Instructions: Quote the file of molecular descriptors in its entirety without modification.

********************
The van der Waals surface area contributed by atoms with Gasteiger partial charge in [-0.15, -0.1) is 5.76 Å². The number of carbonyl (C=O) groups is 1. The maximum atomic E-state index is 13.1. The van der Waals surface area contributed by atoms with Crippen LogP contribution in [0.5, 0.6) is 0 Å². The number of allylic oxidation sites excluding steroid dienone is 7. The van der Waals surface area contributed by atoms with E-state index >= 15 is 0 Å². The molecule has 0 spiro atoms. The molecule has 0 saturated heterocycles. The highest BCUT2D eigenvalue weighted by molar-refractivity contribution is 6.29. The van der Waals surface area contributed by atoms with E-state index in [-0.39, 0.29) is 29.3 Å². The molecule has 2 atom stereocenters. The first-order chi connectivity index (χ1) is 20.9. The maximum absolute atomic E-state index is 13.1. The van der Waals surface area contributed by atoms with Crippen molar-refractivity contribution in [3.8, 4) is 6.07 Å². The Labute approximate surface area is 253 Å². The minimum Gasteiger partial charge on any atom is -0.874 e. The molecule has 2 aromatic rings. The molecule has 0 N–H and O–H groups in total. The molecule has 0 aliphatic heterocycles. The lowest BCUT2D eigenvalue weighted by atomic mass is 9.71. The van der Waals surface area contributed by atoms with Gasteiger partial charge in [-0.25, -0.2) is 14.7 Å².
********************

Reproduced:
The van der Waals surface area contributed by atoms with Gasteiger partial charge in [-0.15, -0.1) is 5.76 Å². The number of carbonyl (C=O) groups is 1. The maximum atomic E-state index is 13.1. The van der Waals surface area contributed by atoms with Crippen LogP contribution in [0.5, 0.6) is 0 Å². The number of allylic oxidation sites excluding steroid dienone is 7. The van der Waals surface area contributed by atoms with E-state index >= 15 is 0 Å². The molecule has 0 spiro atoms. The molecule has 0 saturated heterocycles. The highest BCUT2D eigenvalue weighted by molar-refractivity contribution is 6.29. The van der Waals surface area contributed by atoms with E-state index in [-0.39, 0.29) is 29.3 Å². The molecule has 2 atom stereocenters. The first-order chi connectivity index (χ1) is 20.9. The maximum absolute atomic E-state index is 13.1. The van der Waals surface area contributed by atoms with Crippen molar-refractivity contribution in [3.8, 4) is 6.07 Å². The Labute approximate surface area is 253 Å². The minimum Gasteiger partial charge on any atom is -0.874 e. The molecule has 2 aromatic rings. The molecule has 0 N–H and O–H groups in total. The molecule has 0 aliphatic heterocycles. The lowest BCUT2D eigenvalue weighted by atomic mass is 9.71. The van der Waals surface area contributed by atoms with Gasteiger partial charge in [-0.25, -0.2) is 14.7 Å².